Osteoporosis, meaning 'porous bones' is a progressive disease which increases the risk of fracture, particularly in the spine, hips and wrists, due to a reduction in bone strength. Osteoporosis can cause pain, loss of movement, inability to perform daily tasks, and in many cases, death. It is estimated that 20% of women who suffer a hip fracture die within a year.(2) Osteoporosis affects one in three women and one in five men over 50,2 and most commonly occurs in women after menopause (postmenopausal osteoporosis) due to a significant decline in oestrogen levels.(3) The declining level of oestrogen results in an increase in bone breakdown (resorption), which can lead to a loss of bone density and hence stability.(4)
About World Osteoporosis Day
World Osteoporosis Day, which takes place on October 20th this year, provides an all-important focal point for informing and educating the general public and policy makers about the prevention of a disease which still suffers from poor general awareness. With the number of participating countries and scheduled events increasing steadily year by year, the impact of World Osteoporosis Day has grown significantly. World Osteoporosis Day 2009 will be the second year of a 'call to action' campaign.
About DAIICHI SANKYO
DAIICHI SANKYO is a global pharmaceutical company that focuses on researching and marketing innovative medications. The company was created in 2005 through the merger of two traditional Japanese enterprises, Daiichi and Sankyo. With net sales of nearly 5.9 billion EUR in fiscal year 2008, DAIICHI SANKYO is one of the world's 20 leading pharmaceutical companies. The company's world headquarters is in Tokyo, and its European base is located in Munich. DAIICHI SANKYO has affiliates in 12 European countries and has been one of the strongest Japanese pharmaceutical companies located in Europe since it set up European production facilities and marketing offices in 1990. The company's research activities focus on the areas of cardiovascular diseases, haematology, diabetes, anti-infectives and cancer. Its aim is to develop medications that are best in their class or to create new classes of pharmaceutical drugs.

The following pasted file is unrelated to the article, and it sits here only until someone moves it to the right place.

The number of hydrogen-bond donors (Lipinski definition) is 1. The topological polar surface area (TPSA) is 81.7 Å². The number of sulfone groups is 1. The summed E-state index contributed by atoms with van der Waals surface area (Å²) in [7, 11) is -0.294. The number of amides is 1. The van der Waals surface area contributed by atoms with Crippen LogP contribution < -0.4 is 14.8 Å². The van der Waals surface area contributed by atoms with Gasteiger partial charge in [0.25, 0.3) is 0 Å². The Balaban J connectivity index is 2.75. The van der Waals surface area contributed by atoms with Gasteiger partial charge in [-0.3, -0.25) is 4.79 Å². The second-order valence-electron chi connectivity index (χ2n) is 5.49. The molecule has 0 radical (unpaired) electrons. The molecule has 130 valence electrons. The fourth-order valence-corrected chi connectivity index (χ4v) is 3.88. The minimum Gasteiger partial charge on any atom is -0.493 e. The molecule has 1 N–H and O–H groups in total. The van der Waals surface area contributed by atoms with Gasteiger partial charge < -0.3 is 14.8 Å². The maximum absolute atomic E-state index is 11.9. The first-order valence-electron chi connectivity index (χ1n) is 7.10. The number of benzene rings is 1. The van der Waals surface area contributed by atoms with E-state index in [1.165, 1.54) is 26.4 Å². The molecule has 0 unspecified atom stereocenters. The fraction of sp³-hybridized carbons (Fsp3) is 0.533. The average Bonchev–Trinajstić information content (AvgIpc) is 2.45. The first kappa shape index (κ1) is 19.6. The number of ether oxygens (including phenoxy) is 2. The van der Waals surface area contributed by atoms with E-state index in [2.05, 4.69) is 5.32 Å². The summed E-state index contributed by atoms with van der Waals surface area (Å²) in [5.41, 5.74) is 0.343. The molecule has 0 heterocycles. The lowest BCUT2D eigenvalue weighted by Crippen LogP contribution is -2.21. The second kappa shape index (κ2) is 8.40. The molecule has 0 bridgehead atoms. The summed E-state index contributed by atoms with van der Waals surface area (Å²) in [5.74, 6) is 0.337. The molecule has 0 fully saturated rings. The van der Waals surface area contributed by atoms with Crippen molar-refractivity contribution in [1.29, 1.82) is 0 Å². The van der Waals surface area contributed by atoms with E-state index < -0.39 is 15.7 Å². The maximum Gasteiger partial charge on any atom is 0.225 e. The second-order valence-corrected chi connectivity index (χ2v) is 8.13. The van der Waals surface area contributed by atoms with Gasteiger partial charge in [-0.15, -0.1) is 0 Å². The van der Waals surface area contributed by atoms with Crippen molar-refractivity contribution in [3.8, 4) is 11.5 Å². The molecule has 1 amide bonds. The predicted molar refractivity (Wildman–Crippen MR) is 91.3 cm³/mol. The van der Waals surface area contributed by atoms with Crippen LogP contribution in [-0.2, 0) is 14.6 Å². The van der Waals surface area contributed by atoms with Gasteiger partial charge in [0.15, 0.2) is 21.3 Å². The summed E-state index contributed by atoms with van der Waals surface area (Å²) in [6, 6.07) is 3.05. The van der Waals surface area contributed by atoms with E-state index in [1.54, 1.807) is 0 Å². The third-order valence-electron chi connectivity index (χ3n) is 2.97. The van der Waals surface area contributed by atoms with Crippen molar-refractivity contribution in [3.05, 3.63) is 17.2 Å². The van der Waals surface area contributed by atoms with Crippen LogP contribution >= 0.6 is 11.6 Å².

This press release contains forward-looking statements and information about future developments in the sector, and the legal and business conditions of DAIICHI SANKYO EUROPE GmbH. Such forward-looking statements are uncertain and are subject at all times to the risks of change, particularly to the usual risks faced by a global pharmaceutical company, including the impact of the prices for products and raw materials, medication safety, changes in exchange rates, government regulations, employee relations, taxes, political instability and terrorism as well as the results of independent demands and governmental inquiries that affect the affairs of the company. All forward-looking statements contained in this release hold true as of the date of publication. They do not represent any guarantee of future performance. Actual events and developments could differ materially from the forward-looking statements that are explicitly expressed or implied in these statements. DAIICHI SANKYO EUROPE GmbH assumes no responsibility for the updating of such forward-looking statements about future developments of the sector, legal and business conditions and the company.
(1) Peters KM. Knochenkrankheiten. Darmstadt: Steinkopff. 2002;
(2) International Osteoporosis Foundation. Facts and statistics
about osteoporosis and its impact. Available at:
Last accessed 09.10.09
(3) BUPA. Osteoporosis. http://hcd2.bupa.co.uk/
(4) Condren L. As oestrogen declines. World of Irish Nursing.
2002: 10(3); 31-32
For more information, please click on: www.osteoporosis-disease.eu.
ots Originaltext: Daiichi Sankyo Europe GmbH